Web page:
"Sales are enormously increased over that time," Bucklew says. "In this time that we've very visibly fended off this cohort of trolls, their stance is that, 'You're killing your sales by doing this. We're the gamers and you're keeping us out.' The reality is that our baseline sales since that time, through that whole turmoil, have more than doubled, which is extremely material to us."

If there has been any negative impact on sales, Bucklew calls it imperceivable, "a tiny amount of downward pressure on a huge positive signal."

But would catering to those upset by the closing of the Discord not provide its own sales spike among that crowd?

"Maybe you could do the same thing with this negative community -- and I think a lot of games do lean in [to that] because they're so vocal -- but it's not clear to me that they're the majority of your audience, especially when you're an indie game when you're not playing to a very mainstream audience," Bucklew says. "Even practically, it's unclear to me that you should appeal to that audience compared to everyone else who does not want to hang around with them."

Bucklew and Grinblat are clearly proud of their Discord community, though they acknowledge it wasn't the result of some master strategy on their part. When they opened it in 2018, they just did it because everyone was telling them Discord channels were something games had now.

"It grew organically and it grew out of relationships we have with people who started out as players and became friends and are active in several communities online and have a lot of experience with moderation," Grinblat says, with particular appreciation for early mods Ivy Melinda and Eva Problems.

Bucklew says there are trade-offs to having such a tightly controlled Discord. For one, the vetting process means even the sort of people they want in the community wind up having to wait for the backlog to be cleared, and the broad net they use to catch bad faith trolls might catch a few others as well.

"Usually these are probably kids or young people who just don't have context, because it's not something you think about when you're 15 for most people," Bucklew says. "They want to play a game and they don't understand why they can't get into a Discord when they can get into the Call of Duty Discord and every other Discord in the world."

For those people, Bucklew points to the Caves of Qud forums on Steam and Reddit.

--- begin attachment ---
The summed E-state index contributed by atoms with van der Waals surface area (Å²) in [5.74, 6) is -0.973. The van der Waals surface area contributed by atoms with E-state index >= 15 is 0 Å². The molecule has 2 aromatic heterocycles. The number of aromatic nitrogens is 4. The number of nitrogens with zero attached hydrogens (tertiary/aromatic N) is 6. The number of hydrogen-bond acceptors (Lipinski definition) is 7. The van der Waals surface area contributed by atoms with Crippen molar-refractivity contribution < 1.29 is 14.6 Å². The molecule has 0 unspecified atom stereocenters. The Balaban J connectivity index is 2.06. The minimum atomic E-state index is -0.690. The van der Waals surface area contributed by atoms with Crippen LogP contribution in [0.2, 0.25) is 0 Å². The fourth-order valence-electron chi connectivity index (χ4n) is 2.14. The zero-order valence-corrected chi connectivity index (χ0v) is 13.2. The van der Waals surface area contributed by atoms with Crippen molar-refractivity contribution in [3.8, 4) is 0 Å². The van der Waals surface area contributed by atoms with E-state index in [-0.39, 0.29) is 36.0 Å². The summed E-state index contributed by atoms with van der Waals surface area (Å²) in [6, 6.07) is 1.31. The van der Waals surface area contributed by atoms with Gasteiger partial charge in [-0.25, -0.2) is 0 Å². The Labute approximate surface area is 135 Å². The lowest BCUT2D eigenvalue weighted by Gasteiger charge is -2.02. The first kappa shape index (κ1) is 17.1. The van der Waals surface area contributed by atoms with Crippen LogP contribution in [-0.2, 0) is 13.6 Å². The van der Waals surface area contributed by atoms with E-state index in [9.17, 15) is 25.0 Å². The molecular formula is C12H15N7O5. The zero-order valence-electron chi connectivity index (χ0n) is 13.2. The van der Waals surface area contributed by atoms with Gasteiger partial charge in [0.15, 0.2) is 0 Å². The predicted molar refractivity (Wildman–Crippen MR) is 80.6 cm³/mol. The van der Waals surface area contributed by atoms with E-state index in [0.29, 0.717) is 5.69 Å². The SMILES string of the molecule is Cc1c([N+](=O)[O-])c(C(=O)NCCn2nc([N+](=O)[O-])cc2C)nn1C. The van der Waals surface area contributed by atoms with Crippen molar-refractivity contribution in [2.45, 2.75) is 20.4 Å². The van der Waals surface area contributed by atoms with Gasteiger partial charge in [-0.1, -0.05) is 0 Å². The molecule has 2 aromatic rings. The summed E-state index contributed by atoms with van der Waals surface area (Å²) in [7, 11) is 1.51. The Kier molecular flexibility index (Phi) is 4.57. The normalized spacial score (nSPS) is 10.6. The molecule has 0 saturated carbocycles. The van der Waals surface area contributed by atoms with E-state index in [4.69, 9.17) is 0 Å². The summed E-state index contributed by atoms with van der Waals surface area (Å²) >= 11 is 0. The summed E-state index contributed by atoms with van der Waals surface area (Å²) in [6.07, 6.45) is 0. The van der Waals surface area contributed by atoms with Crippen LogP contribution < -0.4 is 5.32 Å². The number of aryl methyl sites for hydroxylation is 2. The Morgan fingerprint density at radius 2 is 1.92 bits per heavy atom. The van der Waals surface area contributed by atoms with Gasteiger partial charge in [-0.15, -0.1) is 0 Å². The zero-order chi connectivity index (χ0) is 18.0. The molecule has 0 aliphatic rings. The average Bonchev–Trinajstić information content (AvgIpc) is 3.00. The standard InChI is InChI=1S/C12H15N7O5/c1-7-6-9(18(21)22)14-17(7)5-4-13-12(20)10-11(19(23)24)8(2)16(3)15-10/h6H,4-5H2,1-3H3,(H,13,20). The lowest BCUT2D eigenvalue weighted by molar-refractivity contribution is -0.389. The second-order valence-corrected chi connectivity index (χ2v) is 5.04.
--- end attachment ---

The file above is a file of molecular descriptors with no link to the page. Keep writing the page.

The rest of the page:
"You should manage your community. Really, a lot of indie developers don't... They listen to the loudest bad faith people who say 'Let me do whatever I want.'"

Brian Bucklew

"Those spaces have their own society which is different than our Discord and we moderate much more lightly in those spaces in accordance with the culture of those spaces," he says. "And you're free to spin up your own Discord or your own Reddit and we make no attempt to control discussion there."

While every game will have its own particular challenges and opportunities on the community front, Bucklew did have one generalizable bit of advice to offer other developers.

"You should manage your community," Bucklew says. "Really, a lot of indie developers don't. They look at rules like Steam's that say to be completely laissez-faire. They listen to the loudest bad faith people who say 'Let me do whatever I want.' And you should not. You should curate that space because if you don't, you're curating it away from those who are in our experience the most rewarding players to have. Those people are just going to leave your community and never come back, and you're never going to be able to get them back. It's a choice you have to make early in [your game's] life to build that community, otherwise it's going to be owned by bad faith actors.

"And they really are out there. It's a small group, but they're loud and active enough that they'll come in and trash your community. They'll throw your trash cans over, flip your tables, paint graffiti all over the wall. They'll have fun doing it, and then they'll leave and all the players will know this is not a place you should come because it's been allowed to be trashed.

"It really doesn't take much. Just have the confidence to remove the bad faith actors. You'll get slightly more negative reviews, but then more people than those who write negative reviews will show up and say 'I like to have a positive experience in my game communities and this is why I like this game.' Have the faith of your convictions in moderating your community. It'll pay off."

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Brendan Sinclair avatar
Brendan Sinclair: Brendan joined in 2012. Based in Toronto, Ontario, he was previously senior news editor at GameSpot.